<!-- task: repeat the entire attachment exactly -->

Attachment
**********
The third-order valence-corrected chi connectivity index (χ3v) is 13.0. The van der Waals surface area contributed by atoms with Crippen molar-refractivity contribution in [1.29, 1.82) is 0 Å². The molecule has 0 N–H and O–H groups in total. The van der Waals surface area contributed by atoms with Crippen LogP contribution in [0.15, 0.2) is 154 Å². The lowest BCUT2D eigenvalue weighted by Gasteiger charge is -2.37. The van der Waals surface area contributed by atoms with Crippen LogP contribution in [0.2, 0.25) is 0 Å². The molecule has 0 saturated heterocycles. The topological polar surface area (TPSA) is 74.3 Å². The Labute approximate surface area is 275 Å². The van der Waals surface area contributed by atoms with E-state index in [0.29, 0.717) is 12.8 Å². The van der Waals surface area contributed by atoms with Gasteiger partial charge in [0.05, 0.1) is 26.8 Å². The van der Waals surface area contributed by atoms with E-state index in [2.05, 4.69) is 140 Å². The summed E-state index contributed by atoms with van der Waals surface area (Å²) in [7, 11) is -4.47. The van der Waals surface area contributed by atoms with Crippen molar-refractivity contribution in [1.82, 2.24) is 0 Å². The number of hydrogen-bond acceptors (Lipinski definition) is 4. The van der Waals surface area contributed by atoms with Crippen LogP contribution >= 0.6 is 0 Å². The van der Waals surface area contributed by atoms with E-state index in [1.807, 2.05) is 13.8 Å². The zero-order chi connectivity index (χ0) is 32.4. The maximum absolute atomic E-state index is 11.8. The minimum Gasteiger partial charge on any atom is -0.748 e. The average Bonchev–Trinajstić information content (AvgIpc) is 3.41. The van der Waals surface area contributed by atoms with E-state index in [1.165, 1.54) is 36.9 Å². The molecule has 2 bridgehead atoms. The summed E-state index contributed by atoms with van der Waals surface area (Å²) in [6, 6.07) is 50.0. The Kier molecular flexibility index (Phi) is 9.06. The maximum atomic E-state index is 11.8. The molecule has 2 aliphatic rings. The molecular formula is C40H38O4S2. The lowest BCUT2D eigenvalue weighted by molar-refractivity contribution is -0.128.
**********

The third-order valence-corrected chi connectivity index (χ3v) is 13.0. The van der Waals surface area contributed by atoms with Crippen molar-refractivity contribution in [1.29, 1.82) is 0 Å². The molecule has 0 N–H and O–H groups in total. The van der Waals surface area contributed by atoms with Crippen LogP contribution in [0.15, 0.2) is 154 Å². The lowest BCUT2D eigenvalue weighted by Gasteiger charge is -2.37. The van der Waals surface area contributed by atoms with Crippen LogP contribution in [0.2, 0.25) is 0 Å². The molecule has 0 saturated heterocycles. The topological polar surface area (TPSA) is 74.3 Å². The Labute approximate surface area is 275 Å². The van der Waals surface area contributed by atoms with E-state index in [0.29, 0.717) is 12.8 Å². The van der Waals surface area contributed by atoms with Gasteiger partial charge in [0.05, 0.1) is 26.8 Å². The van der Waals surface area contributed by atoms with E-state index in [2.05, 4.69) is 140 Å². The summed E-state index contributed by atoms with van der Waals surface area (Å²) in [7, 11) is -4.47. The van der Waals surface area contributed by atoms with Crippen molar-refractivity contribution in [1.82, 2.24) is 0 Å². The number of hydrogen-bond acceptors (Lipinski definition) is 4. The van der Waals surface area contributed by atoms with Crippen LogP contribution >= 0.6 is 0 Å². The van der Waals surface area contributed by atoms with E-state index in [1.807, 2.05) is 13.8 Å². The zero-order chi connectivity index (χ0) is 32.4. The maximum absolute atomic E-state index is 11.8. The minimum Gasteiger partial charge on any atom is -0.748 e. The average Bonchev–Trinajstić information content (AvgIpc) is 3.41. The van der Waals surface area contributed by atoms with E-state index in [1.165, 1.54) is 36.9 Å². The molecule has 2 bridgehead atoms. The summed E-state index contributed by atoms with van der Waals surface area (Å²) in [6, 6.07) is 50.0. The Kier molecular flexibility index (Phi) is 9.06. The maximum atomic E-state index is 11.8. The molecule has 2 aliphatic rings. The molecular formula is C40H38O4S2. The lowest BCUT2D eigenvalue weighted by molar-refractivity contribution is -0.128.